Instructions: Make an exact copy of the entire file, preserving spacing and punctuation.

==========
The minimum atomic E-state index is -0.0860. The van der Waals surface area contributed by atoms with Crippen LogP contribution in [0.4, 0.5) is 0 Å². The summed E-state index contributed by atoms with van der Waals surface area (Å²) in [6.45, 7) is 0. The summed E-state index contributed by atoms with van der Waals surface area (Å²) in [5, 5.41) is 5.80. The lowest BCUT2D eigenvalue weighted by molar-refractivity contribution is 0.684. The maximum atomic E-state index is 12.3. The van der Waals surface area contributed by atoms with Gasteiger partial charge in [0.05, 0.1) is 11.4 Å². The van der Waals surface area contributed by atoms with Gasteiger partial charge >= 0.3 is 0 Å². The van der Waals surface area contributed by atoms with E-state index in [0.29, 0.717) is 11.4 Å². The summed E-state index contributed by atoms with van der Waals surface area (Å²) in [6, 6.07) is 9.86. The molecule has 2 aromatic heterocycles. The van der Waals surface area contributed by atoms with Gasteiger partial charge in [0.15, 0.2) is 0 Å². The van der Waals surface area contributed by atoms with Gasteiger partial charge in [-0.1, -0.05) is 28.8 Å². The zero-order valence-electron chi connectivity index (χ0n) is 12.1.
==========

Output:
The minimum atomic E-state index is -0.0860. The van der Waals surface area contributed by atoms with Crippen LogP contribution in [0.4, 0.5) is 0 Å². The summed E-state index contributed by atoms with van der Waals surface area (Å²) in [6.45, 7) is 0. The summed E-state index contributed by atoms with van der Waals surface area (Å²) in [5, 5.41) is 5.80. The lowest BCUT2D eigenvalue weighted by molar-refractivity contribution is 0.684. The maximum atomic E-state index is 12.3. The van der Waals surface area contributed by atoms with Gasteiger partial charge in [0.05, 0.1) is 11.4 Å². The van der Waals surface area contributed by atoms with Gasteiger partial charge >= 0.3 is 0 Å². The van der Waals surface area contributed by atoms with E-state index in [0.29, 0.717) is 11.4 Å². The summed E-state index contributed by atoms with van der Waals surface area (Å²) in [6, 6.07) is 9.86. The molecule has 2 aromatic heterocycles. The van der Waals surface area contributed by atoms with Gasteiger partial charge in [0.15, 0.2) is 0 Å². The van der Waals surface area contributed by atoms with Gasteiger partial charge in [-0.1, -0.05) is 28.8 Å². The zero-order valence-electron chi connectivity index (χ0n) is 12.1.